Competitive analysis is a key component of your marketing, sales and product strategy. If you don’t know where your company fits into the competitive landscape, you won’t know how to position your offering, what alternatives your prospects might consider, or what improvements are most critical in order to compete.
But effective analysis is really hard to do. If you do it internally, you have to rely on information you can collect from third parties and your competitors’ websites. You can hire an analyst firm, but that’s very expensive, and they don’t always focus on the key factors that really drive buying decisions.
Recently, one of our clients, Synthesis Technology, asked us to conduct a competitive analysis of their product compared to two of their competitors. We analyzed pitch book and fact sheet automation providers that focus on the wealth/fund management industry. Competition is intensifying in this automation space, with new entrants bringing innovative products to compete with entrenched vendors. At the same time, more fund companies are recognizing a need for this type of automation, creating new market opportunity for the providers.
A Challenging Project
This was an interesting project. While we were engaged by a specific vendor, we needed to stay as neutral as possible in the analysis – to protect our integrity, to give the client meaningful results by which they could evaluate their strategy, and to provide the target audience with a meaningful and useful tool to help in their buying process. But at the same time, we faced limitations in terms of budget, timeframe, and my own technical expertise with these types of products.
We engaged a former product marketing executive from a large fund manager to help with this analysis, as she is a user and represents our target audience. We started out reviewing interview notes and transcripts from buyer persona interviews and win/loss analyses we’d conducted with the client over the past several months. From these, we compiled a list of value drivers that drove buyer decisions – both for and against our client.
We focused on the value drivers instead of features to allow us to create a more qualitative analysis. This was partly driven by expediency, partly by what the buyers would need to make decisions.
Once we had the value drivers, we reviewed the vendor websites and any other information we could obtain on the Internet. Then we interviewed the vendors’ sales people and product managers, viewed demos and dug into functionality. Then we prepared a written review based on the issues that we believed were most important to the buyers based on our reasearch. The analysis was limited in scope for budget reasons, but it did provide insights that the client has found very helpful as they plan their strategy.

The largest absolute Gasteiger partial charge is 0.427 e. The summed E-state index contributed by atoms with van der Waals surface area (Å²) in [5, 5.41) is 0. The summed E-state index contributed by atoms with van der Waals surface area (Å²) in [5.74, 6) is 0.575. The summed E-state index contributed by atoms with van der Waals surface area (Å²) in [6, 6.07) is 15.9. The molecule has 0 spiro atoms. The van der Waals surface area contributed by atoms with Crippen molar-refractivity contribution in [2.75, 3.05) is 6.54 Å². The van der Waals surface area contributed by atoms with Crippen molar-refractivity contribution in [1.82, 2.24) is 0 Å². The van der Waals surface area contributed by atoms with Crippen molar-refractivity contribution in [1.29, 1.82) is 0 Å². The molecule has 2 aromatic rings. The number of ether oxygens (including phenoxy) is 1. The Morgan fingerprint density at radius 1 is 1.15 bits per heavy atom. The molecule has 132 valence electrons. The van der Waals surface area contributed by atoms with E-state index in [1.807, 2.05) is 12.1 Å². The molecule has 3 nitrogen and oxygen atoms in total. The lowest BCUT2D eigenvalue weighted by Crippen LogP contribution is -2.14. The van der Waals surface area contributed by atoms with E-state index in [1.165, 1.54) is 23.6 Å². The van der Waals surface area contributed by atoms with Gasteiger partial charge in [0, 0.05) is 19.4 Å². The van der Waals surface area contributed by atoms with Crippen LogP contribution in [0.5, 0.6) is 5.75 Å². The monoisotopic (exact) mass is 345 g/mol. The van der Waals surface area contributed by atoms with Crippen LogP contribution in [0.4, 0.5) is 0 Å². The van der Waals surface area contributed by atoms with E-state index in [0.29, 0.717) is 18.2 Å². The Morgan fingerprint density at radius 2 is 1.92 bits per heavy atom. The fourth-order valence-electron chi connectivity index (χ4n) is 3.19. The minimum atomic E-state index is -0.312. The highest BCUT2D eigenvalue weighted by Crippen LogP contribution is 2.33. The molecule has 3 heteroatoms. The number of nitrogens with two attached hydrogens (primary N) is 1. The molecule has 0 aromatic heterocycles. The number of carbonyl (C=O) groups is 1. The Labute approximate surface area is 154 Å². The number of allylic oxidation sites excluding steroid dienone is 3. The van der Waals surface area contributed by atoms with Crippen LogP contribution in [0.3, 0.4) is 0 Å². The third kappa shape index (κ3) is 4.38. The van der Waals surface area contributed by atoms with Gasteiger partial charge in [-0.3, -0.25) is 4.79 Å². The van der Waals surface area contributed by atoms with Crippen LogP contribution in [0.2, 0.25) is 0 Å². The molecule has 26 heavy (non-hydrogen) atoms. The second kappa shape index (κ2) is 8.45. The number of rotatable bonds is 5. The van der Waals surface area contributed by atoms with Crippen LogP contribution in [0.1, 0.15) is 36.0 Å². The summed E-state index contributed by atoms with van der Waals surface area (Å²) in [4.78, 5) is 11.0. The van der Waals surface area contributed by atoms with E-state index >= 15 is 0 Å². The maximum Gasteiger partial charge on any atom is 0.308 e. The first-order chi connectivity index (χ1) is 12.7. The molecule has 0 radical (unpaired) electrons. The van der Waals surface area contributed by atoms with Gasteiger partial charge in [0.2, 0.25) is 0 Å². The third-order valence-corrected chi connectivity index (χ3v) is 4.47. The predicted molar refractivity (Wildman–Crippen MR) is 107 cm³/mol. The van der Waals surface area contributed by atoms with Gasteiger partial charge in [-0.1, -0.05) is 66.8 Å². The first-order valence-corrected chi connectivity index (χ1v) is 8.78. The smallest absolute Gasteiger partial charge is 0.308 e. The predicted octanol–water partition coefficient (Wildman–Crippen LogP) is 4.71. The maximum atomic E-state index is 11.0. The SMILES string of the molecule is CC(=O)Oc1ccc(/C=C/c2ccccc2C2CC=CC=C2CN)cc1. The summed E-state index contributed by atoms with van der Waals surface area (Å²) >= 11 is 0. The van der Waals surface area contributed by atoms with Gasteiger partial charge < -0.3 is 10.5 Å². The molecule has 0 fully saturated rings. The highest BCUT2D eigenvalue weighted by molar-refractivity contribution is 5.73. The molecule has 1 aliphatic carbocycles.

Difficulty of Quantitative Analysis
Originally, I had planned to evaluate the vendors using a strategy canvas template we developed, based on a competitive analysis tool we purchased from Demand Metric.
That tool didn’t really work for three reasons:
- The tool asks for numerical ranking for each vendor and each value driver. It lays them out in a matrix, creating a sort of heatmap showing where the various firms fit. But the value drivers we identified are more qualitative than quantitative, making it tricky to assign a number that I’d feel comfortable standing behind.
- We needed more information about pricing and market sizing that we had access to, and we didn’t have budget to define these in the scope of this project.
- The charts in our template are designed to consider 5-7 different firms. They don’t really provide much meaningful information if we only include 3 firms.
So we ended up eliminating the charts from the final work product.
Our target audience was marketing and product managers at investment management firms, asset and wealth managers, retirement plan providers, TAMPS, and hedge funds. Our goal was to give these people a valuable tool that would support their search for automation solutions.
The client has found the competitive analysis very helpful. It gave them more insight into where they fit in the market and is helping them to better evaluate leads based on likely fit. This is enabling them to focus limited sales resources on prospects that are more likely to close, and stop competing for opportunities that are better fits for their competitors. It provides a key offer that they can provide in the evaluation stage to help prospects prioritize key buying criteria. In addition, they are using the insights to formulate their product strategy and product roadmap.
Check Out the Competitive Analysis Work Product
Our client has given us permission to share this review with you. Click here if you’d like to see what we produced.